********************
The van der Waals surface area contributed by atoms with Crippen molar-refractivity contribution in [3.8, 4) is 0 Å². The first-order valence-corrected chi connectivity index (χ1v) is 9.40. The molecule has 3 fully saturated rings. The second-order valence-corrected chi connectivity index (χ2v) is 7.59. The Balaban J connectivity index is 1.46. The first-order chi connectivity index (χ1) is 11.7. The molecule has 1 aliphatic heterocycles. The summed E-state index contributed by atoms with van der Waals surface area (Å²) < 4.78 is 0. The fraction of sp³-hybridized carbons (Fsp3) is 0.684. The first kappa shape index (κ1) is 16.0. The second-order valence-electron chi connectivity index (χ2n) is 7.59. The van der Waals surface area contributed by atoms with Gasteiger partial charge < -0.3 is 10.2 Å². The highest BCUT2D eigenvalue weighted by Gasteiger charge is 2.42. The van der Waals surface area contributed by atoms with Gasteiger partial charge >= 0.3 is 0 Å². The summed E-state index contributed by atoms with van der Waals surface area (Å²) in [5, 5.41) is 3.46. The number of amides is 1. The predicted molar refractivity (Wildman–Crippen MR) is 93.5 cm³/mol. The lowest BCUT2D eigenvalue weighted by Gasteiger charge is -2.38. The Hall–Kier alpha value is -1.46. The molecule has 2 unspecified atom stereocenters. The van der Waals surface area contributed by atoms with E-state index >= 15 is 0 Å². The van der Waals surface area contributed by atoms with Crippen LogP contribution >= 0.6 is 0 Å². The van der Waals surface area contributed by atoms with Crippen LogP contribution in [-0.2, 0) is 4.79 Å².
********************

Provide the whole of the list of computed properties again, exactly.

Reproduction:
The van der Waals surface area contributed by atoms with Crippen molar-refractivity contribution in [3.8, 4) is 0 Å². The first-order valence-corrected chi connectivity index (χ1v) is 9.40. The molecule has 3 fully saturated rings. The second-order valence-corrected chi connectivity index (χ2v) is 7.59. The Balaban J connectivity index is 1.46. The first-order chi connectivity index (χ1) is 11.7. The molecule has 1 aliphatic heterocycles. The summed E-state index contributed by atoms with van der Waals surface area (Å²) < 4.78 is 0. The fraction of sp³-hybridized carbons (Fsp3) is 0.684. The first kappa shape index (κ1) is 16.0. The second-order valence-electron chi connectivity index (χ2n) is 7.59. The van der Waals surface area contributed by atoms with Gasteiger partial charge < -0.3 is 10.2 Å². The highest BCUT2D eigenvalue weighted by Gasteiger charge is 2.42. The van der Waals surface area contributed by atoms with Gasteiger partial charge >= 0.3 is 0 Å². The summed E-state index contributed by atoms with van der Waals surface area (Å²) in [5, 5.41) is 3.46. The number of amides is 1. The predicted molar refractivity (Wildman–Crippen MR) is 93.5 cm³/mol. The lowest BCUT2D eigenvalue weighted by Gasteiger charge is -2.38. The Hall–Kier alpha value is -1.46. The molecule has 2 unspecified atom stereocenters. The van der Waals surface area contributed by atoms with E-state index >= 15 is 0 Å². The van der Waals surface area contributed by atoms with Crippen LogP contribution >= 0.6 is 0 Å². The van der Waals surface area contributed by atoms with Crippen LogP contribution in [-0.2, 0) is 4.79 Å².